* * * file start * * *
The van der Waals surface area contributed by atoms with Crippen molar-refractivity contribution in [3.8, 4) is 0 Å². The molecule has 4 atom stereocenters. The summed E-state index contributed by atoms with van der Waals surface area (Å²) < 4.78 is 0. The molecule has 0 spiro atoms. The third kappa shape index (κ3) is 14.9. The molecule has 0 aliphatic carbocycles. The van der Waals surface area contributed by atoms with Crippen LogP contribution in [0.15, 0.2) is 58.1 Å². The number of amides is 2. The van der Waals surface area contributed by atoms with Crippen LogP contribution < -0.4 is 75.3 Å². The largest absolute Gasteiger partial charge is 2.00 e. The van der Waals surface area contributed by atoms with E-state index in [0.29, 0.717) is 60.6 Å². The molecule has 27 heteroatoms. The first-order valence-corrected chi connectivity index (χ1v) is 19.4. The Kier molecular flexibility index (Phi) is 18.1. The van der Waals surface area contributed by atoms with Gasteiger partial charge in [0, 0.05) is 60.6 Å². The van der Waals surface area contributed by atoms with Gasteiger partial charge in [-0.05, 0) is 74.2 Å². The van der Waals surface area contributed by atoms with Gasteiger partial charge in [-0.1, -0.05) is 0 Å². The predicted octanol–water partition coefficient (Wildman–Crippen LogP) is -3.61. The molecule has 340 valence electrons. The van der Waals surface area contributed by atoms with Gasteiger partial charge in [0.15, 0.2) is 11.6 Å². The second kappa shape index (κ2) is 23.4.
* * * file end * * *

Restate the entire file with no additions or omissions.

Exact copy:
The van der Waals surface area contributed by atoms with Crippen molar-refractivity contribution in [3.8, 4) is 0 Å². The molecule has 4 atom stereocenters. The summed E-state index contributed by atoms with van der Waals surface area (Å²) < 4.78 is 0. The molecule has 0 spiro atoms. The third kappa shape index (κ3) is 14.9. The molecule has 0 aliphatic carbocycles. The van der Waals surface area contributed by atoms with Crippen LogP contribution in [0.15, 0.2) is 58.1 Å². The number of amides is 2. The van der Waals surface area contributed by atoms with Crippen LogP contribution < -0.4 is 75.3 Å². The largest absolute Gasteiger partial charge is 2.00 e. The van der Waals surface area contributed by atoms with E-state index in [0.29, 0.717) is 60.6 Å². The molecule has 27 heteroatoms. The first-order valence-corrected chi connectivity index (χ1v) is 19.4. The Kier molecular flexibility index (Phi) is 18.1. The van der Waals surface area contributed by atoms with Gasteiger partial charge in [0, 0.05) is 60.6 Å². The van der Waals surface area contributed by atoms with Gasteiger partial charge in [-0.05, 0) is 74.2 Å². The van der Waals surface area contributed by atoms with Gasteiger partial charge in [-0.1, -0.05) is 0 Å². The predicted octanol–water partition coefficient (Wildman–Crippen LogP) is -3.61. The molecule has 340 valence electrons. The van der Waals surface area contributed by atoms with Gasteiger partial charge in [0.15, 0.2) is 11.6 Å². The second kappa shape index (κ2) is 23.4.